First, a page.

William Lear wrote:
> A wild guess: the working class is more imbued with the propaganda
> of hard-work individualism. Those at the top know better. When
> workies see murder, they think "There's someone not playing by the
> rules --- in a bad way". The leisure of the upper classes allows
> them some distance from the struggle, perhaps a recognition, however
> dimly, that the game really isn't that fair, hence the easier
> recognition of the the murderer as one of us.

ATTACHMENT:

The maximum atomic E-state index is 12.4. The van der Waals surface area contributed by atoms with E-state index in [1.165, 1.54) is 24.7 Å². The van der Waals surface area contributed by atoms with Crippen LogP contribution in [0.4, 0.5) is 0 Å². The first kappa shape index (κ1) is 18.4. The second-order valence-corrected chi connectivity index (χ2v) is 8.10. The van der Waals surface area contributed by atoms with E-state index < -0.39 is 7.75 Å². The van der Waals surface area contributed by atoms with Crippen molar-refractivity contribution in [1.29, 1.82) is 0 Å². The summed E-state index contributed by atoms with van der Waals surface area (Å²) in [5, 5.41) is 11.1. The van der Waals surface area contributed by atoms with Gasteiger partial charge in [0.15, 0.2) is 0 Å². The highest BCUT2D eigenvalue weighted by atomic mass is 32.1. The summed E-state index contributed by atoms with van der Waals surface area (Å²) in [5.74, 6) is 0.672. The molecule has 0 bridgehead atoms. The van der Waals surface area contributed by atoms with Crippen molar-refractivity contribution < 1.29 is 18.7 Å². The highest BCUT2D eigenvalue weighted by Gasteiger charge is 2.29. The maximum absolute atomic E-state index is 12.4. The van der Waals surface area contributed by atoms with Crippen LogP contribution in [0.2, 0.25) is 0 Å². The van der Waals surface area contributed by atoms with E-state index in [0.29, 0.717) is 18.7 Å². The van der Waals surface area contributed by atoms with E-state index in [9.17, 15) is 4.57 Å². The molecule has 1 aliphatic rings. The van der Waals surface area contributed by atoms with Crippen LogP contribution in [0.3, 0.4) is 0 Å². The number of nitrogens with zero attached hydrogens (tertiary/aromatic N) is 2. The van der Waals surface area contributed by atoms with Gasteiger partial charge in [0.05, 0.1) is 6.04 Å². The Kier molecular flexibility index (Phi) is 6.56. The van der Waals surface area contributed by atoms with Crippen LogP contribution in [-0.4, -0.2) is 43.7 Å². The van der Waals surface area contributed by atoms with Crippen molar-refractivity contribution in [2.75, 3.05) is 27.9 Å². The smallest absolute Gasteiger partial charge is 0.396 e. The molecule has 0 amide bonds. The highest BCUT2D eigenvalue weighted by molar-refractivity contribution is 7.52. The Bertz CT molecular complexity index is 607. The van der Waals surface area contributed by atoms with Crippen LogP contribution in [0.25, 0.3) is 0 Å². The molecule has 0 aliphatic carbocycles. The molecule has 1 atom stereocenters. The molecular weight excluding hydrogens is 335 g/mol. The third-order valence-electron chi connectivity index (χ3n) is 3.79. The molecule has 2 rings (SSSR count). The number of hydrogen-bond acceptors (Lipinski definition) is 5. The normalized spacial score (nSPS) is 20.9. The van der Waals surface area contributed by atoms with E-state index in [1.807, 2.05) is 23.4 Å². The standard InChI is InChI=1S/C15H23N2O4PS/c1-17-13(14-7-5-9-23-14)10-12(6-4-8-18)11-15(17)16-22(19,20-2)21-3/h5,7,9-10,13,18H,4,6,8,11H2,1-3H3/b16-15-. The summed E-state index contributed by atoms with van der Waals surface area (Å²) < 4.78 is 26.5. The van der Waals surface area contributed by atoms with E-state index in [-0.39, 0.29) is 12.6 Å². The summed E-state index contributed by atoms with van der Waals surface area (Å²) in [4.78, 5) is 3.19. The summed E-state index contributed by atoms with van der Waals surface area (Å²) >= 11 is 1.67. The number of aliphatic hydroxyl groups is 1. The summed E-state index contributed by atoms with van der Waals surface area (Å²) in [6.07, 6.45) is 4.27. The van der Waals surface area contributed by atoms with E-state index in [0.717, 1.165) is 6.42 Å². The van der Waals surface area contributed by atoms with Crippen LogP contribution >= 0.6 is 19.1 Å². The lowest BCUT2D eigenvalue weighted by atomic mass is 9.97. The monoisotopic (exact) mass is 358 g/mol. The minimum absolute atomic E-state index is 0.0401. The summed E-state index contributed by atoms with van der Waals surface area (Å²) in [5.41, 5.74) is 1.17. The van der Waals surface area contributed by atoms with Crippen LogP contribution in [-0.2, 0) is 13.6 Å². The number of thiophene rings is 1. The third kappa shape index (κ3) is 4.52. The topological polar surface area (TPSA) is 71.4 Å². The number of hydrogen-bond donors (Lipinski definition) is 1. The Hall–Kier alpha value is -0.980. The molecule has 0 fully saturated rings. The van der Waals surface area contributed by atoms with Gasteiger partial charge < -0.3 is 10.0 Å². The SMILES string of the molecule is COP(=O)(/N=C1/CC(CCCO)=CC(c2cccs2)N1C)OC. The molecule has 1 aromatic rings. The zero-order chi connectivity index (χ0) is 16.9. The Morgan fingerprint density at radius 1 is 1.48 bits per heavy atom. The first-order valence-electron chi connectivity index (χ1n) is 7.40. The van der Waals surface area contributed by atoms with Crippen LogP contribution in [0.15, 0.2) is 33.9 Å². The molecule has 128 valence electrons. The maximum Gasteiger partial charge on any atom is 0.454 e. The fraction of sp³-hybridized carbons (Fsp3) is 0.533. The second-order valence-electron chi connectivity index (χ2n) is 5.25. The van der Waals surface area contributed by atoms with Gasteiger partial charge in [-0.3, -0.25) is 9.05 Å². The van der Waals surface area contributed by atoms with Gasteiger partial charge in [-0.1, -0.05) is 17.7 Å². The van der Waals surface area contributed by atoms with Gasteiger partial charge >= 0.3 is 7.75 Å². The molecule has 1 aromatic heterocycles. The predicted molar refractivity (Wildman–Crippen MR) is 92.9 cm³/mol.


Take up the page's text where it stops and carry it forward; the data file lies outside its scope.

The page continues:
Assuming that support for the death penalty really is more prevalent
among the working class, I'd say it's simply a function of their being
exploited. Bitterness comes from a lack of diversions and
satisfactions in life (speaking from my own personal experience here),
and revenge fantasies can discharge some bile -- or at least seem to.
The awareness of one's contingency to and dependence on society
probably plays a role as well; the thought of someone so unnecessary
and so dependent that they have to be killed may provide some perverse
comfort to those a paycheck away from being on the street.